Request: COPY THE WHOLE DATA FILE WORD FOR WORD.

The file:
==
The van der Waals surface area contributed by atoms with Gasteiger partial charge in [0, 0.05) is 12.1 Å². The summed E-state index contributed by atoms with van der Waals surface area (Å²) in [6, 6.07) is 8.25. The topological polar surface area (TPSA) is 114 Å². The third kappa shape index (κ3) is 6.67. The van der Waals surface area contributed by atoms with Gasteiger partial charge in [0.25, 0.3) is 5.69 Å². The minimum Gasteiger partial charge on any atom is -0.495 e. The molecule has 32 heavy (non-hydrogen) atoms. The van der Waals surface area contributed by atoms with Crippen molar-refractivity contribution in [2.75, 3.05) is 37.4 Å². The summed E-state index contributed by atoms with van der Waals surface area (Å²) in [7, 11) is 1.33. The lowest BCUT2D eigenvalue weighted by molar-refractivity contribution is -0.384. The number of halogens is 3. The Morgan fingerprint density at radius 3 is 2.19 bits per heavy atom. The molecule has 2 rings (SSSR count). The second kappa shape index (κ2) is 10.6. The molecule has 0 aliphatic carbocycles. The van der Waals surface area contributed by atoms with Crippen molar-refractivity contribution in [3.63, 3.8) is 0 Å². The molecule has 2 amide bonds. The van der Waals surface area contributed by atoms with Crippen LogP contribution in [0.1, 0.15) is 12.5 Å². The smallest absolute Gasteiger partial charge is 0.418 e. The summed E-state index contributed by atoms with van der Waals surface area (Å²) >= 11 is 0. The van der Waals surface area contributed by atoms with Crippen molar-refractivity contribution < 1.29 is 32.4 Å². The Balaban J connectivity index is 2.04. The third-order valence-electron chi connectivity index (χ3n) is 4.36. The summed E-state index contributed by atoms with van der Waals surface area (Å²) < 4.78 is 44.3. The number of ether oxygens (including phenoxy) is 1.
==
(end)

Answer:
The van der Waals surface area contributed by atoms with Gasteiger partial charge in [0, 0.05) is 12.1 Å². The summed E-state index contributed by atoms with van der Waals surface area (Å²) in [6, 6.07) is 8.25. The topological polar surface area (TPSA) is 114 Å². The third kappa shape index (κ3) is 6.67. The van der Waals surface area contributed by atoms with Gasteiger partial charge in [0.25, 0.3) is 5.69 Å². The minimum Gasteiger partial charge on any atom is -0.495 e. The molecule has 32 heavy (non-hydrogen) atoms. The van der Waals surface area contributed by atoms with Crippen molar-refractivity contribution in [2.75, 3.05) is 37.4 Å². The summed E-state index contributed by atoms with van der Waals surface area (Å²) in [7, 11) is 1.33. The lowest BCUT2D eigenvalue weighted by molar-refractivity contribution is -0.384. The number of halogens is 3. The Morgan fingerprint density at radius 3 is 2.19 bits per heavy atom. The molecule has 2 rings (SSSR count). The second kappa shape index (κ2) is 10.6. The molecule has 0 aliphatic carbocycles. The van der Waals surface area contributed by atoms with Crippen molar-refractivity contribution in [3.63, 3.8) is 0 Å². The molecule has 2 amide bonds. The van der Waals surface area contributed by atoms with Crippen LogP contribution in [0.1, 0.15) is 12.5 Å². The smallest absolute Gasteiger partial charge is 0.418 e. The summed E-state index contributed by atoms with van der Waals surface area (Å²) >= 11 is 0. The van der Waals surface area contributed by atoms with Crippen molar-refractivity contribution < 1.29 is 32.4 Å². The Balaban J connectivity index is 2.04. The third-order valence-electron chi connectivity index (χ3n) is 4.36. The summed E-state index contributed by atoms with van der Waals surface area (Å²) < 4.78 is 44.3. The number of ether oxygens (including phenoxy) is 1.